(iii) Develop recommendations for areas that would be considered “potentially impacted public access areas” as referenced in § 122.38(a)(1), (2), and (3).

(2) Seek input from other potentially affected public entities and Indian Tribes whose waters may be impacted by a CSO discharge.

(3) Consider the recommendations of the public health department and other potentially affected entities in developing protocols in its public notification plan for providing notification of CSO discharges to the public health department and potentially affected public entities and Indian Tribes.

(e) Extending compliance to avoid undue economic hardship. The Director may extend the compliance dates in paragraphs (a), (b), and (c) of this section for individual communities if the Director determines the community needs additional time to comply in order to avoid undue economic hardship. Where the Director extends the compliance date of any of these requirements for a community, the Director shall notify the Regional Administrator of the extension and the reason for the extension. The Director shall post on its website a notice that includes the name of the community and the new compliance date(s). The notice shall remain on the Director's website until the new compliance date.

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5. In § 122.42, add paragraph (f) to read as follows:

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Additional conditions applicable to specified categories of NPDES permits (applicable to State NPDES programs, see § 123.25).
* * * * *

(f) Public notification requirements for CSO discharges to the Great Lakes Basin. Any permit issued authorizing the discharge of a combined sewer overflow (CSO) to the Great Lakes Basin must:

(1) Require implementation of the public notification requirements in § 122.38(a);

(2) Specify the information that must be included on discharge point signage, which, at a minimum, must include those elements in § 122.38(a)(1)(ii);

(3) Specify discharge points and public access areas where signs are required pursuant to § 122.38(a)(1)(i);

(4) Specify the timing and minimum information required for providing initial and supplemental notification to:

(i) Local public health department and other potentially affected entities under § 122.38(a)(2); and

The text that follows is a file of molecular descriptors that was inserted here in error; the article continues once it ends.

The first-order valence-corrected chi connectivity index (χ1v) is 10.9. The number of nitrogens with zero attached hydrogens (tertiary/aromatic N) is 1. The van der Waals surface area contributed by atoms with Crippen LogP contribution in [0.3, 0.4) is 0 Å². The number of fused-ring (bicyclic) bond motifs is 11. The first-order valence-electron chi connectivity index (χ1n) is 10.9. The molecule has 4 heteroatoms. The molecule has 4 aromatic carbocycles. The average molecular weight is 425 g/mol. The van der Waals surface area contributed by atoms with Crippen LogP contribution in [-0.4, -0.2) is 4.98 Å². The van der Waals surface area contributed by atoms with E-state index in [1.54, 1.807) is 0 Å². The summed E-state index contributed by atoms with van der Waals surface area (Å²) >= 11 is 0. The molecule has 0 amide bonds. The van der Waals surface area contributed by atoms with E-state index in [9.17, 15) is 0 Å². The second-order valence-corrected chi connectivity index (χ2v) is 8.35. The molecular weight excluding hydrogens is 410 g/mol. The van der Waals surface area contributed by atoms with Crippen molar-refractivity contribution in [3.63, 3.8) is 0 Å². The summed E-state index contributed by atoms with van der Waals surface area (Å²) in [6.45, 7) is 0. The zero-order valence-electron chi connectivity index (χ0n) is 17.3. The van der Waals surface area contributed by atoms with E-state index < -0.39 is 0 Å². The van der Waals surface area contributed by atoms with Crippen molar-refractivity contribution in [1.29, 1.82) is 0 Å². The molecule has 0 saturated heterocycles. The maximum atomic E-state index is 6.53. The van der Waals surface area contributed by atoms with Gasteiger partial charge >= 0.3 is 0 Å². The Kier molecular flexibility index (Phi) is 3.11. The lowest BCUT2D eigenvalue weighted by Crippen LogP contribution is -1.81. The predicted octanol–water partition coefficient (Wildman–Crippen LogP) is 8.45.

(ii) The public under § 122.38(a)(3).

(5) Specify the location of CSO discharges that must be monitored for volume and discharge duration and the location of CSO discharges where CSO volume and duration may be estimated; and

(6) Require submittal of an annual notice in accordance with § 122.38(b);

(7) Specify protocols for making the annual notice under § 122.38(b) available to the public.

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PART 123—STATE PROGRAM REQUIREMENTS

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6. The authority citation for part 123 continues to read as follows:

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Authority: Clean Water Act, 33 U.S.C. 1251 et seq.

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7. In § 123.25, add paragraph (a)(47) to read as follows:

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Requirements for permitting.

(a) * * *

(47) For a Great Lakes State, § 122.38.

* * * * *
End Supplemental Information

Footnotes

1.  Throughout this preamble the owner or operator of a combined sewer system (CSS) is referred to as the “CSO permittee.”

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2.  EPA expects the first annual notice will only contain a partial year of data because the reporting period is for a calendar year and the permittee will not have begun implementing the notification requirements on January 1 of the first year.

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3.  EPA identified 184 CSO permits in the Great Lakes Basin in the 2016 Report to Congress: Combined Sewer Overflows into the Great Lakes Basin (EPA 833R-16-006) (EPA-HQ-OW-2016-0376-0043). EPA has adjusted that estimate to reflect additional information. First, 32 CSO permittees identified in the Report to Congress were subtracted; 31 CSO permittees because their permit coverage had been terminated due to sewer separation or other reasons and one CSO permittee because they do not discharge to the Great Lakes Basin. Second, EPA conducted a GIS analysis and verified with States that 10 permits for CSO discharges to the Great Lakes Basin were not identified in the 2016 Great Lakes CSO Report to Congress. A list of these 42 permits is available in the docket for this rulemaking.